A singular interview with Henry Wessells, by Michael Swanwick

Singular Interviews, by Michael Swanwick.  Tenth in an Occasional Series

Henry Wessells is not only a writer of fiction, criticism, and critical fictions but a bookman as well — a professional dealer in rare books and related materials. It is in this latter capacity that this question was posed.

Michael Swanwick: If you could own one essentially unobtainable rare genre book, what would it be?

Henry Wessells: I would like to own Erasmus’ own copy of Utopia (Louvain, 1516); or, failing that, More’s own.
But you know me very well, Michael, to ask such a question, for I (or a character calling himself “I”) have answered your question twenty years ago in the pages of NYRSF, when I summoned into being an imaginary book “I” needed to know in order to write about the work of Don Webb. That book is Irimari, ou, la reine zombie de la Guiane (Brussels: Auguste Poulet-Malassis, 1866) by Gérard de Kernec, and its English translation by Swinburne, Eurydice in Guiana, published anonymously in 1871 by John Camden Hotten. In “Book becoming power” (NYRSF, March 2000), D. owned Lester Dent’s copy of that book, and even now I wouldn’t mind owning a copy of either edition myself.
That was easy; there was no hesitation, for I have been thinking about the literature of the fantastic ever since I was seven years old. Not that I read Utopia at that age. I have seen the copy of Frankenstein which Mary Shelley inscribed to Lord Byron (one genius to another), but I never felt I needed to possess it.
I did, of course, answer your singular question in a concrete sense, by thinking about a book which did once exist, for a key aspect of our mode of literature is the literalization of metaphor.

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First published in the New York Review of Science Fiction 355 (June 2021).
Copyright © 2021 Michael Swanwick. Reprinted by permission of the author.

 

R. H. van Gulik: Diplomat, Orientalist, Novelist

special issue on re-reading : part four
R. H. van Gulik: Diplomat, Orientalist, Novelist

R. H van Gulik, The Chinese Maze Murders, 1956

Every year I re-read a few of the mysteries of Robert van Gulik, always with pleasure, for these tales of Judge Dee evoke an entire world. This is a long-standing interest: in 1997, back in the days of AB Bookman’s Weekly, I wrote a feature essay on the life and publications of this fascinating person, who accomplished many things during a comparatively short life (see below). And of course, the world being a place where “the impossible invariably occurs”, not long after I turned in that article, on a shelf in a bookshop I found a copy of Judge Dee Plays His Lute by Janwillem van de Wetering, and learned that a decade earlier he had written a monograph on van Gulik. This discovery led to meeting van de Wetering (and Dennis McMillan), but those are stories for another day.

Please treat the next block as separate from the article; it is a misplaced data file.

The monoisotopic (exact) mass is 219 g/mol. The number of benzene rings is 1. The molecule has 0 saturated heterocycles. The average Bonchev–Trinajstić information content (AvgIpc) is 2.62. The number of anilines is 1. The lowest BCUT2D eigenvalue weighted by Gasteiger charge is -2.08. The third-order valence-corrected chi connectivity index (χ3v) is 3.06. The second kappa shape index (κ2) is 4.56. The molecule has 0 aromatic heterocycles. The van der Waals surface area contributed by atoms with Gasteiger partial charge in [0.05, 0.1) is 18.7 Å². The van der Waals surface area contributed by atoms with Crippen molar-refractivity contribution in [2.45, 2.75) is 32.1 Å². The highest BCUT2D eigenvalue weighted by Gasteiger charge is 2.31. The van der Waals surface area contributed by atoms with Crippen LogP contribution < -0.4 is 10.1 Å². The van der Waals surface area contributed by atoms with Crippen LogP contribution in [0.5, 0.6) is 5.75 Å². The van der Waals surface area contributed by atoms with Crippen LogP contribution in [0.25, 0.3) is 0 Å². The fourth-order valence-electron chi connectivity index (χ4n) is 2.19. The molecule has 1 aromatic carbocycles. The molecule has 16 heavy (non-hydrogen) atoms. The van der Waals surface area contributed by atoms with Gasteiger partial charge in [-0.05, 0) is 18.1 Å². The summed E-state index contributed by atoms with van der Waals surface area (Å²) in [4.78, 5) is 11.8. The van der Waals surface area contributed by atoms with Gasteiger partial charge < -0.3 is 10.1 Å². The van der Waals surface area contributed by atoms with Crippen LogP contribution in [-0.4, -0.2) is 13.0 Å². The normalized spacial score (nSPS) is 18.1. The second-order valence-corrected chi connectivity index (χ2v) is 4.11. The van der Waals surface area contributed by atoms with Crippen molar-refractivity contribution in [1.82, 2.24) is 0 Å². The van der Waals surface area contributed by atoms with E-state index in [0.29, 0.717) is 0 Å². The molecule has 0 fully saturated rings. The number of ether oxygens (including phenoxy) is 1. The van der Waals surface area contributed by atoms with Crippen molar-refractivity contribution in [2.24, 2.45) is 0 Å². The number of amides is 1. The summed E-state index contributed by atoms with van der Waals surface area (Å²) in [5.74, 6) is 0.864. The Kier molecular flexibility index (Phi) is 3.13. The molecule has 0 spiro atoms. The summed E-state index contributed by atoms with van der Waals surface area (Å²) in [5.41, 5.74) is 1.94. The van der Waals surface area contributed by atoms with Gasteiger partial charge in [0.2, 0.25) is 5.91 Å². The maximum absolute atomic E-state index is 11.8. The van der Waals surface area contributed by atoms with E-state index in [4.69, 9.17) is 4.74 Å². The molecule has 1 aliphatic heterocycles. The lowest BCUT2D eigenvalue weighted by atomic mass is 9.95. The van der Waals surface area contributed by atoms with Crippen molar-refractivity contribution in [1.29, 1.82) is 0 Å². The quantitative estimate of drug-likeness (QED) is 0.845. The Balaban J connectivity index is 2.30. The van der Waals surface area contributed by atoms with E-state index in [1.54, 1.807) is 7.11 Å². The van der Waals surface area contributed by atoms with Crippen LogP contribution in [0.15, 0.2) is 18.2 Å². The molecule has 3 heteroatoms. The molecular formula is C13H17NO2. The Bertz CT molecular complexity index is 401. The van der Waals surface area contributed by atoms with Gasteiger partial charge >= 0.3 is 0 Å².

In the early days of the Endless Bookshelf, in 2007, I republished the article on van Gulik. Sometime after that I met film-maker Rob Rombout, who  returned to New York a couple of years later to film a segment of his marvellous globe-trotting documentary, On the Track of Robert van Gulik. And when I visited Boston a few years back to research in the Gotlieb Archival Research Center at BU, I  had a look through some of the papers of van Gulik.

The Judge Dee books are in print from the University of Chicago Press, and are well worth seeking out. Here is the opening passage of the biographical article :

R. H. van Gulik: Diplomat, Orientalist, Novelist

The writings of Dutch diplomat and author Robert Hans van Gulik (1910-1967) reveal his considerable talents as a storyteller as well as the conscientious scholarship and varied interests that characterized his life. His nonfiction works cover a broad range of subjects from Chinese culture, folklore, art, and music, such as Chinese Pictorial Art as Viewed by the Connoisseur, Erotic Colour Prints of the Ming Period, and The Gibbon in China.     He is also widely known for his detective fiction, beginning with Dee Goong An : Three Murder Cases Solved by Judge Dee (a translation of a Chinese work), which led him to write a series of seventeen books featuring the Chinese magistrate Judge Dee, from The Chinese Maze Murders to Murder in Canton and the posthumously published Poets and Murder.

Read the full essay in the Endless Bookshelf archives

R. H. van Gulik, The Lacquer Screen, 1962. This copy inscribed to Anthony Boucher

The original edition of The Lacquer Screen, published in Kuala Lumpur in 1962 while van Gulik was posted there. Below, the cover of the 1998 Soho reprint of Janwillem van de Wetering’s Robert van Gulik His Life His Work.

Janwillem van de Wetering, Robert van Gulik His Life His Work, 1998, inscribed by the author